China’s cities are dying, or even worse, coming into being as stillborn babies. Ordos Kangbashi, the world’s biggest ghost city is also located in China. Across China, there are hundreds of cities that have everything that a modern township needs- high rise apartments, skyscrapers, developed waterfronts and in the case of Tianducheng, China, even a miniature Eiffel Tower. But only one thing is missing in these townspeople.
These towns developed by the Chinese State have failed to achieve their purpose. The latest case of a Tianjin, one of China’s four municipalities, might tell us why China’s supposedly modern cities are becoming burdensome ghost towns. Tianjin is, of course, not a ghost town. But the reasons of its failure are not very different from that of the Chinese ghost cities.
As per an SCMP report, the much-hyped Tianjin is expected to drop out of China’s top 10 cities, in terms of economic size for the first time since records began. But why is Tianjin, a metropolis of 15.6 million people suddenly losing relevance on China’s economic map? Well, there is nothing to blame but China’s state-led city development model.
Chinese cities do not develop naturally. China intends to create and expand cities, and then translocate upto 300 million citizens into these cities. An artificial city boom of sorts has been created. Photographer Kai Caemmerer told Business Insider, “Unlike in the US, where cities often begin as small developments and grow in accordance to the local industries, these new Chinese cities are built to the point of near completion before introducing people.”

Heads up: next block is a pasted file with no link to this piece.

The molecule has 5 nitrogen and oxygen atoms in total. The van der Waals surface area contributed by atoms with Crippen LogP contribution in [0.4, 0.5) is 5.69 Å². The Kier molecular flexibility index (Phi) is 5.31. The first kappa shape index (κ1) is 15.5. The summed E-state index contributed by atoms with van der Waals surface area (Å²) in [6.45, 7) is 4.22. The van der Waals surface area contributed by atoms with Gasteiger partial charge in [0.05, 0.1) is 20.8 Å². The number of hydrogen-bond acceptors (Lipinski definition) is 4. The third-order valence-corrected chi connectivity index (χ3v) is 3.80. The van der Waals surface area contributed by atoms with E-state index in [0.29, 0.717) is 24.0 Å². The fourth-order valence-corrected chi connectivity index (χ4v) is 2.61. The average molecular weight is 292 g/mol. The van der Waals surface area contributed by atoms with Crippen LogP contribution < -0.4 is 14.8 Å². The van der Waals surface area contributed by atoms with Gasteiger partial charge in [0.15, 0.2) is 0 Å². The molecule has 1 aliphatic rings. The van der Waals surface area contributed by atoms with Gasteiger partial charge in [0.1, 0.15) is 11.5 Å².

Sounds like a brilliant plan? It could have been, except that China’s citizens did not really move into these cities. Take the example of Tianjin. The city has not developed organically. In 2008, China launched a massive stimulus plan to offset the impact of the global financial crisis. Tianjin itself was made a poster child for rapid economic growth.
But, of course, there was no demand amidst a global financial crisis to fuel Tianjin’s growth. So, Chinese State-owned enterprises and State Banks injected a plethora of debt into this city. Between 2010 and 2012 Tianjin did grow at a breakneck speed powered by a skyscrapers-building spree.
However, now the perils of debt-powered fake booms are becoming clear. Amanda Du, a senior analyst with rating agency Moody’s said that Tianjin’s debt-to-GDP ratio could rise to 40 per cent this year, making it one of the top five indebted Chinese cities.
Tianjin simply doesn’t have the demand to match the amount of debt that has been injected into it by the Chinese State instrumentalities. Take the example of a project that built dozens of skyscrapers on a remote river bank. China publicised this project as its answer to New York’s Manhattan Island. But China’s Manhattan is nothing more than a ghost town today.
Tianjin is a designated “free-trade zone”, but it hasn’t been able to attract a lot of Foreign Direct Investment (FDI), and most of its growth has been powered by the State-owned enterprises that have a very high debt component and a relatively low level of value addition.
Tianjin is an example of what artificial, State-led boom can do to a city. And this is why most of China’s cities are dying even before they come to life. China’s State-led city development model simply cannot create thriving cities and all it can manage is dead, ghost cities.